Honolulu Advertiser Green Living, Good Eating

October 17, 2006

by Zenaida Serrano

When it comes to food, Renée Loux has what she calls a "360 philososhy," meaning she's mindful of everything from where the lettuce she's eating was grown, to what kind of soap she uses to wash her dishes.

Loux, who calls Maui home, is a green Martha Stewart - just out is her second book, "The Balanced Plate: The Essential Elements of Whole Foods and Good Health."

More than a cookbook (although it is filled with more than 150 recipes), "The Balanced Plate" is a household guide to an eco-friendly lifestyle.

"It's my life," said Loux, 31, a chef by trade. "I'm passionate about food and I'm passionate about living a green life."

Loux shares with readers how "healthy" and "delicious" don't have to be incompatible, and that everyday conveniences and luxuries don't have to be sacrificed for a green lifestyle.

Writing the book "was really in the spirit of wanting to share that," Loux said.


Going organic is "one of the mot powerful things we can do for our health," Loux said.

The book lists the "Dirty Dozen" - apples, tomatoes, bell peppers - foods that are the most commonly and highly contaminated with pesticides and chemicals, even after washing and peeling.

And with her Top 10 Reasons to Go Organic, Loux emphasizes benefits such as avoiding chemiclas and enjoying better taste.

However, she acknowledges that "maybe we have ideals to eat as organically as possible, but in reality, both the access and cost don't always afford us that," Loux said. The Dirty Dozen is meant to help readers make the wisest choices, she said.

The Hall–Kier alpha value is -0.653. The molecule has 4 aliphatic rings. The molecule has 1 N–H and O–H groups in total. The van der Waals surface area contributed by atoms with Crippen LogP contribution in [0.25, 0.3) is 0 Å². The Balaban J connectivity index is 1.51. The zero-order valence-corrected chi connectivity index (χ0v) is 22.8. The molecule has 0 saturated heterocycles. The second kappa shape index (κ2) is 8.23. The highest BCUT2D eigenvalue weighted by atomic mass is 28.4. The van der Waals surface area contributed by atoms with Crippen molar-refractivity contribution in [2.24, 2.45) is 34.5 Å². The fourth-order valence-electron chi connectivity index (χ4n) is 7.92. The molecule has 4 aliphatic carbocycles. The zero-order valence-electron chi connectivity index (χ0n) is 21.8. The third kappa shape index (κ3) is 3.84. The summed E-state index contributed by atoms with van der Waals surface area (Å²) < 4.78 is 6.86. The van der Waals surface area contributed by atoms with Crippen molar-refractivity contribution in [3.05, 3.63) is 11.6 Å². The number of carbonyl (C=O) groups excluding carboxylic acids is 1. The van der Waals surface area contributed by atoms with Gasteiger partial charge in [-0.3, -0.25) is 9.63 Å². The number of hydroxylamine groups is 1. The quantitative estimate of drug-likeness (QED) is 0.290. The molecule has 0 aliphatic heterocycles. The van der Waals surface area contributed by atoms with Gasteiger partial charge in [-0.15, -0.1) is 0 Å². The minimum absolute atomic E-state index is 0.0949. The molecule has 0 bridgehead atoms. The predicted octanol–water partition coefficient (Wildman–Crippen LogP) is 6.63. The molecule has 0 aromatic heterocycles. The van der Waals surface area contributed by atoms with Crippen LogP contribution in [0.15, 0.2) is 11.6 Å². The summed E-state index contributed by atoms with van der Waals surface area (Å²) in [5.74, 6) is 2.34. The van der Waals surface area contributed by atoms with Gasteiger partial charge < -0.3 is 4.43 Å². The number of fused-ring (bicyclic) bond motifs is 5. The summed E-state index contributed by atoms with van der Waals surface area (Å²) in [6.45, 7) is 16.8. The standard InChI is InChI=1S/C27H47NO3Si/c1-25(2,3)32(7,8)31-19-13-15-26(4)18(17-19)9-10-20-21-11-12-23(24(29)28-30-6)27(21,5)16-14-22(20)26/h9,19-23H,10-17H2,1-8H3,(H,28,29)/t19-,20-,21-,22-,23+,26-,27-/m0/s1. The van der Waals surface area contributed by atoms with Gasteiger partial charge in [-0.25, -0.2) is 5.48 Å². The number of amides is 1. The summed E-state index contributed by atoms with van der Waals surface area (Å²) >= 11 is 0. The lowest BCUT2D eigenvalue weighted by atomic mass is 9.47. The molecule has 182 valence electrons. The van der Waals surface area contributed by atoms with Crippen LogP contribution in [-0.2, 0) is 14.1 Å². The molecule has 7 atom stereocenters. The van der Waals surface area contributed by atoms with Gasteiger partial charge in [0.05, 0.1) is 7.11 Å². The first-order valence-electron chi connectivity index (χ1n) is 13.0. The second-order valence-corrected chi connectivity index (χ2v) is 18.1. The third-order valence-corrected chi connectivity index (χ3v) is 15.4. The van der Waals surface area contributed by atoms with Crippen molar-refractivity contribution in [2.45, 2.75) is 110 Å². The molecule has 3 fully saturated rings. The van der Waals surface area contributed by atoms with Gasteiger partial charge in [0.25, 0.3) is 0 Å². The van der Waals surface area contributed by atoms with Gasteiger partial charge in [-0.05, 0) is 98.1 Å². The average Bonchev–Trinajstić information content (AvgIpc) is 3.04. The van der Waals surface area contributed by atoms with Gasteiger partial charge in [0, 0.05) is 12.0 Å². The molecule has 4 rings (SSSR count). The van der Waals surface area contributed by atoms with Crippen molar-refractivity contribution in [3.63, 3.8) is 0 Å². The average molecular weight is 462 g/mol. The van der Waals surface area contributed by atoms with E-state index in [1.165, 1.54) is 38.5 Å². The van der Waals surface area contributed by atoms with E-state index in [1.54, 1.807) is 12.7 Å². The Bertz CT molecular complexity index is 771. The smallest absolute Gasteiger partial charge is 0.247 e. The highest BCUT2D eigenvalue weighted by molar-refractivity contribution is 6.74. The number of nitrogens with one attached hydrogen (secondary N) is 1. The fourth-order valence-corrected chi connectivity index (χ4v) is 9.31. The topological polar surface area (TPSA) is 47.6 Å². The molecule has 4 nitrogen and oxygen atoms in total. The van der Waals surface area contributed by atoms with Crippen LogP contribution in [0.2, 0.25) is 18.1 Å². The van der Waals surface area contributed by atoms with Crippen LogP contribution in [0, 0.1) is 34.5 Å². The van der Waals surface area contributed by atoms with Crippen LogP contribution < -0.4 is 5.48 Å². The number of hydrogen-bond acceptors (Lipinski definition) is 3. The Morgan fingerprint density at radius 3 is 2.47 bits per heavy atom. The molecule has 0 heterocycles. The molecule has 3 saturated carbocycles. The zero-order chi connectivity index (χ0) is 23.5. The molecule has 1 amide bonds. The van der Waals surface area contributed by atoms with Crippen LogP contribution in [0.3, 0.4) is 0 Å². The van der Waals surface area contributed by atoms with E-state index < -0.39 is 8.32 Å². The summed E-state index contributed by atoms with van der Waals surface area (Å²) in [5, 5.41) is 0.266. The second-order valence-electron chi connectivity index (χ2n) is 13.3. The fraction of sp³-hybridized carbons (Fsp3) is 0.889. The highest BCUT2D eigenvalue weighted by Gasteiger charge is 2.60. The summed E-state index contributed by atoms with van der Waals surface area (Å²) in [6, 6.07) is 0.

"That's really a pervasive theme in the book: We should choose as best we can, whenever we can," Loux said.

She shops at the Kahului Wednesday farmers' market and buys any organic produce that appears in local supermarkets.

"Most of us shop in grocery stores. Ask the produce manager to carry locally grown food," she advised.

While some recipes sound decidedly "Mainland" (winter collard wraps), others will be familiar to Asian-leaning palates (scallion-stuffed shiitake mushrooms with natto miso).

"Hawai'i sits in an unparalleled place between East and West," said Loux. "I have definitely been influenced by Japanese cuisine. Staples like shoyu, miso and seaweeds are some of the most nutritious foods on the planet."

Loux grows her own herbs, many of them unusual varieties. For instance, besides Thai basil, she has cinnamon basil, Meyer lemon and kaffir lime trees.

She has found the garden section of hardware stores to be a good source of herbs and fruit trees. She stops often at Lowe's, Home Depot and Kula Ace Hardware ("it's the best") to check their latest arrivals.